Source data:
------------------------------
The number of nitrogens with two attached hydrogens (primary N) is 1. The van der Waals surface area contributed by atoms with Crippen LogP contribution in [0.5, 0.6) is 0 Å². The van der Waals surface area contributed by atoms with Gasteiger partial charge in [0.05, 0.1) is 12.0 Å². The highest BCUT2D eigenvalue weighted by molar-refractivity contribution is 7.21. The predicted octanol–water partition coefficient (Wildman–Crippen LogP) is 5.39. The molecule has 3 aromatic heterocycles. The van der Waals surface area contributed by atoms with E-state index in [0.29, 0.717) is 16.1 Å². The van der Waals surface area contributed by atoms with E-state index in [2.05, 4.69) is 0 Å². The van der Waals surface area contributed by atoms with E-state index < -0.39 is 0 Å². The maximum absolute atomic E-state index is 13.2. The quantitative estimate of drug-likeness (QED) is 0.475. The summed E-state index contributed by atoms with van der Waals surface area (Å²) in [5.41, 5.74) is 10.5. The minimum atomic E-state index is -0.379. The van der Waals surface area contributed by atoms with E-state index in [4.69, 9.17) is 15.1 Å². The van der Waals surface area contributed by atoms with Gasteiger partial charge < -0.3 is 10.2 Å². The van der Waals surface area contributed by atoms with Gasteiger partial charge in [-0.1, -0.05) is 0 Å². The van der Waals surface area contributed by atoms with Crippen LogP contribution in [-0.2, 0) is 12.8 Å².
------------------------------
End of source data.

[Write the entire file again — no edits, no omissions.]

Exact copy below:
The number of nitrogens with two attached hydrogens (primary N) is 1. The van der Waals surface area contributed by atoms with Crippen LogP contribution in [0.5, 0.6) is 0 Å². The van der Waals surface area contributed by atoms with Gasteiger partial charge in [0.05, 0.1) is 12.0 Å². The highest BCUT2D eigenvalue weighted by molar-refractivity contribution is 7.21. The predicted octanol–water partition coefficient (Wildman–Crippen LogP) is 5.39. The molecule has 3 aromatic heterocycles. The van der Waals surface area contributed by atoms with E-state index in [0.29, 0.717) is 16.1 Å². The van der Waals surface area contributed by atoms with E-state index in [2.05, 4.69) is 0 Å². The van der Waals surface area contributed by atoms with E-state index < -0.39 is 0 Å². The maximum absolute atomic E-state index is 13.2. The quantitative estimate of drug-likeness (QED) is 0.475. The summed E-state index contributed by atoms with van der Waals surface area (Å²) in [5.41, 5.74) is 10.5. The minimum atomic E-state index is -0.379. The van der Waals surface area contributed by atoms with E-state index in [4.69, 9.17) is 15.1 Å². The van der Waals surface area contributed by atoms with Gasteiger partial charge < -0.3 is 10.2 Å². The van der Waals surface area contributed by atoms with Gasteiger partial charge in [-0.1, -0.05) is 0 Å². The van der Waals surface area contributed by atoms with Crippen LogP contribution in [-0.2, 0) is 12.8 Å².